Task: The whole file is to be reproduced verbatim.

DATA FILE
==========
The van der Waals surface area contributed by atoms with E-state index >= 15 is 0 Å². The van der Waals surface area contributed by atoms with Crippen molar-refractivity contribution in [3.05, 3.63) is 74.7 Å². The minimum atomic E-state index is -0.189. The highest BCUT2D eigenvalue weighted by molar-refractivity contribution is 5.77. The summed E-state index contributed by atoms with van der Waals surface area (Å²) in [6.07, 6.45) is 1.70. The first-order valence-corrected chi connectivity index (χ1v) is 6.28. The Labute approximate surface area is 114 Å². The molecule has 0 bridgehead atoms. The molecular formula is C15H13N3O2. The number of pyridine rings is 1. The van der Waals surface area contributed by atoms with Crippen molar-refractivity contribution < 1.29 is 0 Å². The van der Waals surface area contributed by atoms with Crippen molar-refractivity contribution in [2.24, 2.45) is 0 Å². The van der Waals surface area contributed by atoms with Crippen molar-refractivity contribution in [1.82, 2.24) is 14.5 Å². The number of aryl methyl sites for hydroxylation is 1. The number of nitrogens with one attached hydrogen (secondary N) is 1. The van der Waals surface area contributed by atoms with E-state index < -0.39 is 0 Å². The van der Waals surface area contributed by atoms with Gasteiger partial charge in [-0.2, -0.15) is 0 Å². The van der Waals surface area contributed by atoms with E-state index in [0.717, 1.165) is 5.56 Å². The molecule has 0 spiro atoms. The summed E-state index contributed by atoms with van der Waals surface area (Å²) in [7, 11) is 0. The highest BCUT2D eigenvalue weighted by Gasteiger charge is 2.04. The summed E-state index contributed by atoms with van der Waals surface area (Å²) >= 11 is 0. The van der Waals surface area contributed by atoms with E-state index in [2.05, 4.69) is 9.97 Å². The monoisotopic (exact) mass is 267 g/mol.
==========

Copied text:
The van der Waals surface area contributed by atoms with E-state index >= 15 is 0 Å². The van der Waals surface area contributed by atoms with Crippen molar-refractivity contribution in [3.05, 3.63) is 74.7 Å². The minimum atomic E-state index is -0.189. The highest BCUT2D eigenvalue weighted by molar-refractivity contribution is 5.77. The summed E-state index contributed by atoms with van der Waals surface area (Å²) in [6.07, 6.45) is 1.70. The first-order valence-corrected chi connectivity index (χ1v) is 6.28. The Labute approximate surface area is 114 Å². The molecule has 0 bridgehead atoms. The molecular formula is C15H13N3O2. The number of pyridine rings is 1. The van der Waals surface area contributed by atoms with Crippen molar-refractivity contribution < 1.29 is 0 Å². The van der Waals surface area contributed by atoms with Crippen molar-refractivity contribution in [2.24, 2.45) is 0 Å². The van der Waals surface area contributed by atoms with Crippen molar-refractivity contribution in [1.82, 2.24) is 14.5 Å². The number of aryl methyl sites for hydroxylation is 1. The number of nitrogens with one attached hydrogen (secondary N) is 1. The van der Waals surface area contributed by atoms with E-state index < -0.39 is 0 Å². The van der Waals surface area contributed by atoms with Gasteiger partial charge in [-0.2, -0.15) is 0 Å². The van der Waals surface area contributed by atoms with E-state index in [0.717, 1.165) is 5.56 Å². The molecule has 0 spiro atoms. The summed E-state index contributed by atoms with van der Waals surface area (Å²) in [7, 11) is 0. The highest BCUT2D eigenvalue weighted by Gasteiger charge is 2.04. The summed E-state index contributed by atoms with van der Waals surface area (Å²) >= 11 is 0. The van der Waals surface area contributed by atoms with E-state index in [2.05, 4.69) is 9.97 Å². The monoisotopic (exact) mass is 267 g/mol.